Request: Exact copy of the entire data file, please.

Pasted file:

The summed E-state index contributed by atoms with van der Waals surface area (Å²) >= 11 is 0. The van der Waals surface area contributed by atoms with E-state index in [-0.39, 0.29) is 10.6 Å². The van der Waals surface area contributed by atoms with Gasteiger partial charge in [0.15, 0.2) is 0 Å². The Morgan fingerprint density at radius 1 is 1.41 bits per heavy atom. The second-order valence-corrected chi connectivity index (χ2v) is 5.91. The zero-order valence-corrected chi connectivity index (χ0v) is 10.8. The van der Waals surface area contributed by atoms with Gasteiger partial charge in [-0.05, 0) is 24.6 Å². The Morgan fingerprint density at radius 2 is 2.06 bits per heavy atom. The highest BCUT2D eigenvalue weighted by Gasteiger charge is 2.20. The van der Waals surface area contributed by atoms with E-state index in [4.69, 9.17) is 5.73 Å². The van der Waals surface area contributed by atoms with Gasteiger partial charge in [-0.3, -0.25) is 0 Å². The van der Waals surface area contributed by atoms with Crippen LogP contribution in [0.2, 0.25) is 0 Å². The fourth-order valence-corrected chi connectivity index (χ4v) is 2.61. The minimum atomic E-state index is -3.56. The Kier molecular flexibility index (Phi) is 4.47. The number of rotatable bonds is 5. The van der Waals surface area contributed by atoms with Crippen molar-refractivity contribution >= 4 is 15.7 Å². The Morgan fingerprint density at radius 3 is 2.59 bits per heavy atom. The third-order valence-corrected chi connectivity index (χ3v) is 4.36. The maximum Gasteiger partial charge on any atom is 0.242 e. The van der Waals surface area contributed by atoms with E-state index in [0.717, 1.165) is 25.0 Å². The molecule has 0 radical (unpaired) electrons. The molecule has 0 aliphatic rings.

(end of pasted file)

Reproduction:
The summed E-state index contributed by atoms with van der Waals surface area (Å²) >= 11 is 0. The van der Waals surface area contributed by atoms with E-state index in [-0.39, 0.29) is 10.6 Å². The van der Waals surface area contributed by atoms with Gasteiger partial charge in [0.15, 0.2) is 0 Å². The Morgan fingerprint density at radius 1 is 1.41 bits per heavy atom. The second-order valence-corrected chi connectivity index (χ2v) is 5.91. The zero-order valence-corrected chi connectivity index (χ0v) is 10.8. The van der Waals surface area contributed by atoms with Gasteiger partial charge in [-0.05, 0) is 24.6 Å². The Morgan fingerprint density at radius 2 is 2.06 bits per heavy atom. The highest BCUT2D eigenvalue weighted by Gasteiger charge is 2.20. The van der Waals surface area contributed by atoms with E-state index in [4.69, 9.17) is 5.73 Å². The van der Waals surface area contributed by atoms with Gasteiger partial charge in [-0.3, -0.25) is 0 Å². The van der Waals surface area contributed by atoms with Crippen LogP contribution in [0.2, 0.25) is 0 Å². The fourth-order valence-corrected chi connectivity index (χ4v) is 2.61. The minimum atomic E-state index is -3.56. The Kier molecular flexibility index (Phi) is 4.47. The number of rotatable bonds is 5. The van der Waals surface area contributed by atoms with Crippen molar-refractivity contribution >= 4 is 15.7 Å². The Morgan fingerprint density at radius 3 is 2.59 bits per heavy atom. The third-order valence-corrected chi connectivity index (χ3v) is 4.36. The maximum Gasteiger partial charge on any atom is 0.242 e. The van der Waals surface area contributed by atoms with E-state index in [0.717, 1.165) is 25.0 Å². The molecule has 0 radical (unpaired) electrons. The molecule has 0 aliphatic rings.